And this will be the day -- this will be the day when all of God's children will be able to sing with new meaning:

My country 'tis of thee, sweet land of liberty, of thee I sing.

Land where my fathers died, land of the Pilgrim's pride,

From every mountainside, let freedom ring!

And if America is to be a great nation, this must become true.

And so let freedom ring from the prodigious hilltops of New Hampshire.

Let freedom ring from the mighty mountains of New York.

Let freedom ring from the heightening Alleghenies of Pennsylvania.

Let freedom ring from the snow-capped Rockies of Colorado.

Let freedom ring from the curvaceous slopes of California.

But not only that:

Let freedom ring from Stone Mountain of Georgia.

Let freedom ring from Lookout Mountain of Tennessee.

Let freedom ring from every hill and molehill of Mississippi.

From every mountainside, let freedom ring.

And when this happens, when we allow freedom ring, when we let it ring from every village and every hamlet, from every state and every city, we will be able to speed up that day when all of God's children, black men and white men, Jews and Gentiles, Protestants and Catholics, will be able to join hands and sing in the words of the old Negro spiritual:

                Free at last! Free at last!

                Thank God Almighty, we are free at last!

Key terms

Figurative language takes on several forms. Being able to identify these will most certainly be useful when analyzing texts in any part of the course and on all forms of assessment from the individual oral commentary to Paper 1. We will define six forms of figurative language here. After you have studied all five, break up into five group. Each group is responsible for finding one example of their key term. Explain what the effect is of using this literary device on the audience. What is their effect on you as a reader?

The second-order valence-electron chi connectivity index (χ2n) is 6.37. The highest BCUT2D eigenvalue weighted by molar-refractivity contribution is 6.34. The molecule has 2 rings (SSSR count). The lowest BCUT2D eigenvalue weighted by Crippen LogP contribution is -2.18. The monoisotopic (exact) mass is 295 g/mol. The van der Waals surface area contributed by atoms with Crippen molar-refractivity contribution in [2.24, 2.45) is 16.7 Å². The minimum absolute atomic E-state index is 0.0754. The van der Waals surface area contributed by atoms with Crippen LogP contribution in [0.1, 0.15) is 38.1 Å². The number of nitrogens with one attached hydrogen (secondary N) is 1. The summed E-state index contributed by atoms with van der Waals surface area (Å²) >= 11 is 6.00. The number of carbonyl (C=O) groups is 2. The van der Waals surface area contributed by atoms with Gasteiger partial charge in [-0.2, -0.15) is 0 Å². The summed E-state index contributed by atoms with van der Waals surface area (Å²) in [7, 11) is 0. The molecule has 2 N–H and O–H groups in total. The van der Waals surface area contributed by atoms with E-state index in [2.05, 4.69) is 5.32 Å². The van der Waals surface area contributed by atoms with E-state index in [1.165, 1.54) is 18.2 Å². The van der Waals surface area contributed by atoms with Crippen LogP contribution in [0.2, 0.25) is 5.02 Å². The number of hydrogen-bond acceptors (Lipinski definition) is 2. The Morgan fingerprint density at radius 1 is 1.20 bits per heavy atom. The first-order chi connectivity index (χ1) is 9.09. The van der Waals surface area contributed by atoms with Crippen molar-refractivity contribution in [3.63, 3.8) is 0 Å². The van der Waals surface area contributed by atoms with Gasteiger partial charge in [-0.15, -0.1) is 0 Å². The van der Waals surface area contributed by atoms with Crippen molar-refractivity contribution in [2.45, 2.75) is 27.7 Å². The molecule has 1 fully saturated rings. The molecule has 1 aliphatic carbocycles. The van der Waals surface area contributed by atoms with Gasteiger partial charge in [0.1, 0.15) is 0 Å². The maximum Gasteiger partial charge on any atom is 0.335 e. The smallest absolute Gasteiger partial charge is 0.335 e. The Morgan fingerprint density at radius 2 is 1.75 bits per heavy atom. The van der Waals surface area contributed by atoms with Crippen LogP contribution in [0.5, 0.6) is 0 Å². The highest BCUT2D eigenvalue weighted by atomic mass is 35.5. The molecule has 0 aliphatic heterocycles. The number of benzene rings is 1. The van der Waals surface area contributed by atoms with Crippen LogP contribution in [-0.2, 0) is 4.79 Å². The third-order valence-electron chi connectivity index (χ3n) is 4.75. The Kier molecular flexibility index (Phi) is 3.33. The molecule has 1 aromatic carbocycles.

Metaphor A comparison or analogy in which an one thing or idea resembles another thing or idea, for example 'My home is my castle."'

Simile - A comparison or analogy between to ideas or things using the words 'like' or 'as', such as 'Life is like a box of chocolates.'

Metonymy - When an object is referred to, not by its name but by something closely associated with it, for example 'The Greens are in office.'

Synecdoche - When an object or idea is referred to by one of its parts, not by its whole, for example 'I am their eyes and ears on the Internet.'

Allusion - When reference is made to another text, event, person or place. An implicit relationship is made between what is presented and what is known, for example 'She was my Waterloo.'


Here are a few lines taken from the 'I Have a Dream' speech. For each line state which form of figurative language is being used. Each form introduced above is used once in the quiz below.  

 Quiz on figurative language

figurative language

  1. I have a dream that one day, down in Alabama, little black boys and black girls will be able to join hands with little white boys and white girls as sisters and brothers.

    1. metaphor  
    2. simile  
    3. synecdoche  
    4. allusion  

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    Correct answer is 'simile' because a comparison is made between these little black girls and boys who hold hands AS brothers and sisters. Synecdoche may also be right as 'hand holding' is only one part of the whole notion of friendship which is being referred to.

  2. Let freedom ring from every hill and molehill of Mississippi.

    1. metonymy  
    2. metaphor  
    3. allusion  
    4. synecdoche  

    Show Hide

    By naming both the larger and the smaller parts of Mississippi (i.e. 'every hill' and 'molehill'), King is using synecdoche to suggest how prevalent freedom must be there. 

  3. We hold these truths to be self-evident, that all men are created equal.

    1. allusion  
    2. synecdoche  
    3. metonymy  
    4. simile  

    Show Hide

    These words have been taken from the Bill of Rights, a constitutional document in the United States of America. Martin Luther King uses this allusion because his target audience will most likely know and believe in these words. There's an argument for answering 'synecdoche': 'Men' is often used to refer to humanity, comprised of both men and women. 

  4. With this faith, we will be able to transform the jangling discords of our nation into a beautiful symphony of brotherhood. 

    1. simile  
    2. metaphor  
    3. metonymy  
    4. allusion  

    Show Hide